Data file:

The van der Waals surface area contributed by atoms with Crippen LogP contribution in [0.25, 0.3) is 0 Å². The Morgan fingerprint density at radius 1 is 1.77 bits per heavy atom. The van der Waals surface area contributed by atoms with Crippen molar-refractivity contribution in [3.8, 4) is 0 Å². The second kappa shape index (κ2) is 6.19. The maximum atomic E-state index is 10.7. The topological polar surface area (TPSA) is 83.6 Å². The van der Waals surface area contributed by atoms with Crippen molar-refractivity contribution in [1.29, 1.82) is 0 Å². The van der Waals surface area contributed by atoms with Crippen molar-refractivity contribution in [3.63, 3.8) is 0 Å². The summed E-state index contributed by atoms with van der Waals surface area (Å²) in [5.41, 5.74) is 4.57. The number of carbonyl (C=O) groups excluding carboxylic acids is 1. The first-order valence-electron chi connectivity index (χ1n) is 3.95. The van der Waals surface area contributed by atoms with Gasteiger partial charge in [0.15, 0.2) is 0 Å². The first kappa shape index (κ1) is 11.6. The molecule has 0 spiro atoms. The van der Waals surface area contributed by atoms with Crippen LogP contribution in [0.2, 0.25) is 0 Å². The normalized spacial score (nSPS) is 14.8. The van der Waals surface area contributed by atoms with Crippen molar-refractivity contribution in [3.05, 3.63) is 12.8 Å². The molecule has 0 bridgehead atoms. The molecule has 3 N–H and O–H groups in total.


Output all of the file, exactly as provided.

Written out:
The van der Waals surface area contributed by atoms with Crippen LogP contribution in [0.25, 0.3) is 0 Å². The Morgan fingerprint density at radius 1 is 1.77 bits per heavy atom. The van der Waals surface area contributed by atoms with Crippen molar-refractivity contribution in [3.8, 4) is 0 Å². The second kappa shape index (κ2) is 6.19. The maximum atomic E-state index is 10.7. The topological polar surface area (TPSA) is 83.6 Å². The van der Waals surface area contributed by atoms with Crippen molar-refractivity contribution in [1.29, 1.82) is 0 Å². The van der Waals surface area contributed by atoms with Crippen molar-refractivity contribution in [3.63, 3.8) is 0 Å². The summed E-state index contributed by atoms with van der Waals surface area (Å²) in [5.41, 5.74) is 4.57. The number of carbonyl (C=O) groups excluding carboxylic acids is 1. The first-order valence-electron chi connectivity index (χ1n) is 3.95. The van der Waals surface area contributed by atoms with Gasteiger partial charge in [0.15, 0.2) is 0 Å². The first kappa shape index (κ1) is 11.6. The molecule has 0 spiro atoms. The van der Waals surface area contributed by atoms with Crippen LogP contribution in [0.2, 0.25) is 0 Å². The normalized spacial score (nSPS) is 14.8. The van der Waals surface area contributed by atoms with Crippen molar-refractivity contribution in [3.05, 3.63) is 12.8 Å². The molecule has 0 bridgehead atoms. The molecule has 3 N–H and O–H groups in total.